How can we contribute to improving our fiscal culture?
EVERYTIME PORTUGAL has a new government, there is one goal each wish to achieve, which is to change the country’s economic situation. This obviously affects the competitiveness of the small and medium companies.
In July, the government approved several measures to fight fiscal evasion. When considering all those measures, we can ask ourselves if it is fair to penalise all fiscal contributors rather than simply identifying those who are evading. Shouldn’t the fiscal authorities just find the guilty parties and penalise them?
Quite often we hear people say that justice is blind and, therefore, fiscal justice can also be characterised as being blind by those taxpayers who comply with the law. And, how can each contributor in Portugal, by paying his/her taxes, play a part in changing our fiscal culture? By reporting any fraudulent situations they know of?
One measure that was recently approved was that those who owe money to the government or whom have been convicted of a fiscal crime, will be placed on a blacklist at the Finanças. Everyone can read that list and, therefore, discover that his/her neighbour is on the list, or their boss, or any other person for that matter.
We can ask ourselves another question: how should the government bring about changes in Portugal’s fiscal culture? It’s hard to find just one answer. By creating the so-called blacklist, the Finanças want to persuade people not to resist paying their taxes, via a name and shame policy, which is basically being done by threatening public humiliation.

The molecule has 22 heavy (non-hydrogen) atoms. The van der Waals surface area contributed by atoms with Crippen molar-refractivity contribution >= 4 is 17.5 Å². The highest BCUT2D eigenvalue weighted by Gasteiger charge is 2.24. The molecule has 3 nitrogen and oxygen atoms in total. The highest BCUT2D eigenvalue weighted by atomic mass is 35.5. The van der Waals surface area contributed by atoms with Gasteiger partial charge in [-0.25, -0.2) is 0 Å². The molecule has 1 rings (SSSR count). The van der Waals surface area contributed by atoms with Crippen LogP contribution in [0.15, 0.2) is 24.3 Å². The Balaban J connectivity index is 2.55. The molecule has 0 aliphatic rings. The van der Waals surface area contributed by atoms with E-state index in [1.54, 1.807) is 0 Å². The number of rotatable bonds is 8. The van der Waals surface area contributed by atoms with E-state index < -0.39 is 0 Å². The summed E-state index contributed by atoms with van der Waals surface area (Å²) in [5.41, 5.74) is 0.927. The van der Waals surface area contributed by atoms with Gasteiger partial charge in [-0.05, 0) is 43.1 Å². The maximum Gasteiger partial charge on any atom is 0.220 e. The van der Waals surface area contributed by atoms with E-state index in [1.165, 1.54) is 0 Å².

One measure to fight fiscal evasion is to inspect businesses and individuals more often and, at the moment, the Finanças and Segurança Social are working together to recover money from companies and enterprises in individual names.
They are going to increase the number of inspections, paying particular attention to construction companies, football clubs, security companies and cleaning companies.
Is inspecting a way to change our fiscal culture? Sometimes we even hear about companies that have both opened and closed without being inspected.
One measure taken a few years ago was that all companies are now obliged to file their accounts at the Conservatória. Everyone can ask for information at the Conservatória, but only if the company concerned delivered the file. For the future, the government is going to oblige all companies to deposit an attachment with fiscal information.
The first measure was taken to appeal to all companies to reveal their figures properly, but the ones that don’t file their accounts are not respecting the law. Unfortunately, the Conservatória doesn’t have the means to punish them properly or swiftly, as the system has not been prepared to allow a quick response.
Right now, the records held at Conservatórias are being computerised, but updating all the information will take a long time. When they are ready to punish the companies concerned, some of them will probably already have closed.
Will our culture change due to legislation or through education? And what aboutfiscal culture?